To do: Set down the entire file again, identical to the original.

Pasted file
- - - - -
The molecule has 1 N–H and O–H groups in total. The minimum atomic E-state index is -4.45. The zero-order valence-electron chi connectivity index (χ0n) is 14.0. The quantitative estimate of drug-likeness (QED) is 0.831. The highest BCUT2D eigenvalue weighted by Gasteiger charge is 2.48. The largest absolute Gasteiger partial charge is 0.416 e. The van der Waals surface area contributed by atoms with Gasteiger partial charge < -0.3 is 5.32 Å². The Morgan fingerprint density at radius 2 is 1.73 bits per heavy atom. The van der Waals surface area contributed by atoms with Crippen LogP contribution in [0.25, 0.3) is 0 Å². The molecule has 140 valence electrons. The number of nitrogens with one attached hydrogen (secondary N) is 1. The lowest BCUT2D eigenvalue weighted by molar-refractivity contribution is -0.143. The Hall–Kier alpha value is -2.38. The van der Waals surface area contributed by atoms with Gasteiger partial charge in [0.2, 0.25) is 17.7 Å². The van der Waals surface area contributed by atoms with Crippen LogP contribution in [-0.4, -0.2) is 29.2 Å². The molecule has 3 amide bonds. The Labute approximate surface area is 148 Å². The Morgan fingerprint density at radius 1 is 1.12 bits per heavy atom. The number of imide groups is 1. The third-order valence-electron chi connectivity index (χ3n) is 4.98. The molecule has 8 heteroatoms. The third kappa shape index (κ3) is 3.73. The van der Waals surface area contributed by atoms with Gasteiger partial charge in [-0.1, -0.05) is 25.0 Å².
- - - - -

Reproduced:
The molecule has 1 N–H and O–H groups in total. The minimum atomic E-state index is -4.45. The zero-order valence-electron chi connectivity index (χ0n) is 14.0. The quantitative estimate of drug-likeness (QED) is 0.831. The highest BCUT2D eigenvalue weighted by Gasteiger charge is 2.48. The largest absolute Gasteiger partial charge is 0.416 e. The van der Waals surface area contributed by atoms with Gasteiger partial charge < -0.3 is 5.32 Å². The Morgan fingerprint density at radius 2 is 1.73 bits per heavy atom. The van der Waals surface area contributed by atoms with Crippen LogP contribution in [0.25, 0.3) is 0 Å². The molecule has 140 valence electrons. The number of nitrogens with one attached hydrogen (secondary N) is 1. The lowest BCUT2D eigenvalue weighted by molar-refractivity contribution is -0.143. The Hall–Kier alpha value is -2.38. The van der Waals surface area contributed by atoms with Gasteiger partial charge in [0.2, 0.25) is 17.7 Å². The van der Waals surface area contributed by atoms with Crippen LogP contribution in [-0.4, -0.2) is 29.2 Å². The molecule has 3 amide bonds. The Labute approximate surface area is 148 Å². The Morgan fingerprint density at radius 1 is 1.12 bits per heavy atom. The number of imide groups is 1. The third-order valence-electron chi connectivity index (χ3n) is 4.98. The molecule has 8 heteroatoms. The third kappa shape index (κ3) is 3.73. The van der Waals surface area contributed by atoms with Gasteiger partial charge in [-0.1, -0.05) is 25.0 Å².